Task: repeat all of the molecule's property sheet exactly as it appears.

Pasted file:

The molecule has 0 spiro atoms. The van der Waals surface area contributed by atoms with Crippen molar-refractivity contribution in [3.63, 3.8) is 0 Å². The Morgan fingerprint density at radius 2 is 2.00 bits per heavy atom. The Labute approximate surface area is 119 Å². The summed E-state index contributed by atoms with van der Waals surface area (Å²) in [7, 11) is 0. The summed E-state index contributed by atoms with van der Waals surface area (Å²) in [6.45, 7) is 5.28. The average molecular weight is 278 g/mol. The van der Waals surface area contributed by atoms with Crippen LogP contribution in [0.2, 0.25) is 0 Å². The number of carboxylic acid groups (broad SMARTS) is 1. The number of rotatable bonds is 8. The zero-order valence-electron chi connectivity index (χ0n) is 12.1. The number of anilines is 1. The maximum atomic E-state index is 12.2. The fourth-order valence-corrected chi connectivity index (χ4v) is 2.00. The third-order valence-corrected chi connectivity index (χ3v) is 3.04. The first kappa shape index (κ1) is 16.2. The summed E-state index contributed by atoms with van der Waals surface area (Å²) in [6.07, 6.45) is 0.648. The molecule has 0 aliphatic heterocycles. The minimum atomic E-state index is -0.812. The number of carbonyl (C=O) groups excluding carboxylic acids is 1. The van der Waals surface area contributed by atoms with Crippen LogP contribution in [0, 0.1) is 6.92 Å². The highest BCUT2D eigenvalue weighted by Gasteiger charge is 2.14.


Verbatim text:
The molecule has 0 spiro atoms. The van der Waals surface area contributed by atoms with Crippen molar-refractivity contribution in [3.63, 3.8) is 0 Å². The Morgan fingerprint density at radius 2 is 2.00 bits per heavy atom. The Labute approximate surface area is 119 Å². The summed E-state index contributed by atoms with van der Waals surface area (Å²) in [7, 11) is 0. The summed E-state index contributed by atoms with van der Waals surface area (Å²) in [6.45, 7) is 5.28. The average molecular weight is 278 g/mol. The van der Waals surface area contributed by atoms with Crippen LogP contribution in [0.2, 0.25) is 0 Å². The number of carboxylic acid groups (broad SMARTS) is 1. The number of rotatable bonds is 8. The zero-order valence-electron chi connectivity index (χ0n) is 12.1. The number of anilines is 1. The maximum atomic E-state index is 12.2. The fourth-order valence-corrected chi connectivity index (χ4v) is 2.00. The third-order valence-corrected chi connectivity index (χ3v) is 3.04. The first kappa shape index (κ1) is 16.2. The summed E-state index contributed by atoms with van der Waals surface area (Å²) in [6.07, 6.45) is 0.648. The molecule has 0 aliphatic heterocycles. The minimum atomic E-state index is -0.812. The number of carbonyl (C=O) groups excluding carboxylic acids is 1. The van der Waals surface area contributed by atoms with Crippen LogP contribution in [0, 0.1) is 6.92 Å². The highest BCUT2D eigenvalue weighted by Gasteiger charge is 2.14.